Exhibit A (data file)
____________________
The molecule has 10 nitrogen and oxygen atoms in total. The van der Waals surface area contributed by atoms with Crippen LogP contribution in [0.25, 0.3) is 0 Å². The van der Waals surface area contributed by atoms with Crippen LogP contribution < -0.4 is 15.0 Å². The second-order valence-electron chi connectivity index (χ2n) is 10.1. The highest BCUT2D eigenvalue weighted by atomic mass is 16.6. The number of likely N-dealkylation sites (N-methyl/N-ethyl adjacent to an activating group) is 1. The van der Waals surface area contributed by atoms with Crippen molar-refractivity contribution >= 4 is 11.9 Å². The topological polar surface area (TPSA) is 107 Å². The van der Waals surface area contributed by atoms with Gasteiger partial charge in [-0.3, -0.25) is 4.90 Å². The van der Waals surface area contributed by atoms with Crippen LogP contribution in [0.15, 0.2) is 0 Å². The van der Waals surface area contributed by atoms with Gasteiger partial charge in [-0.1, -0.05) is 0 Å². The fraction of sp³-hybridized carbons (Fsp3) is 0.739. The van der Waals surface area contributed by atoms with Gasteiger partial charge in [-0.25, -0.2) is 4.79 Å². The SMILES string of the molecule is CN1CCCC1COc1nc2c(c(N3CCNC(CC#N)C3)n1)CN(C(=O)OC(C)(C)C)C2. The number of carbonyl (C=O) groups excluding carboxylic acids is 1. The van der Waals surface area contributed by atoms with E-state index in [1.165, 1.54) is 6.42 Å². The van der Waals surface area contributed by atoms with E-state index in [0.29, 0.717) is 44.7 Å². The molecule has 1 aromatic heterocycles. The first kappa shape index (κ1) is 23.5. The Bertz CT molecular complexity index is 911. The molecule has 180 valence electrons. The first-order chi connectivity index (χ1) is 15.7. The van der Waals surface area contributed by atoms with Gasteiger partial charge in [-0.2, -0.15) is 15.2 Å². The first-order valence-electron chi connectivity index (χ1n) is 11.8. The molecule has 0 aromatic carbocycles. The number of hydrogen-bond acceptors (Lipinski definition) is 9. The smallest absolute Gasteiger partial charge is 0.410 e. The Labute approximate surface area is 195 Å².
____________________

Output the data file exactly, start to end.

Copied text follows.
The molecule has 10 nitrogen and oxygen atoms in total. The van der Waals surface area contributed by atoms with Crippen LogP contribution in [0.25, 0.3) is 0 Å². The van der Waals surface area contributed by atoms with Crippen LogP contribution < -0.4 is 15.0 Å². The second-order valence-electron chi connectivity index (χ2n) is 10.1. The highest BCUT2D eigenvalue weighted by atomic mass is 16.6. The number of likely N-dealkylation sites (N-methyl/N-ethyl adjacent to an activating group) is 1. The van der Waals surface area contributed by atoms with Crippen molar-refractivity contribution >= 4 is 11.9 Å². The topological polar surface area (TPSA) is 107 Å². The van der Waals surface area contributed by atoms with Gasteiger partial charge in [-0.3, -0.25) is 4.90 Å². The van der Waals surface area contributed by atoms with Crippen LogP contribution in [0.15, 0.2) is 0 Å². The van der Waals surface area contributed by atoms with Gasteiger partial charge in [-0.1, -0.05) is 0 Å². The fraction of sp³-hybridized carbons (Fsp3) is 0.739. The van der Waals surface area contributed by atoms with Gasteiger partial charge in [-0.25, -0.2) is 4.79 Å². The SMILES string of the molecule is CN1CCCC1COc1nc2c(c(N3CCNC(CC#N)C3)n1)CN(C(=O)OC(C)(C)C)C2. The number of carbonyl (C=O) groups excluding carboxylic acids is 1. The van der Waals surface area contributed by atoms with E-state index in [1.165, 1.54) is 6.42 Å². The van der Waals surface area contributed by atoms with E-state index in [0.29, 0.717) is 44.7 Å². The molecule has 1 aromatic heterocycles. The first kappa shape index (κ1) is 23.5. The Bertz CT molecular complexity index is 911. The molecule has 180 valence electrons. The first-order chi connectivity index (χ1) is 15.7. The van der Waals surface area contributed by atoms with Gasteiger partial charge in [-0.2, -0.15) is 15.2 Å². The first-order valence-electron chi connectivity index (χ1n) is 11.8. The molecule has 0 aromatic carbocycles. The number of hydrogen-bond acceptors (Lipinski definition) is 9. The smallest absolute Gasteiger partial charge is 0.410 e. The Labute approximate surface area is 195 Å².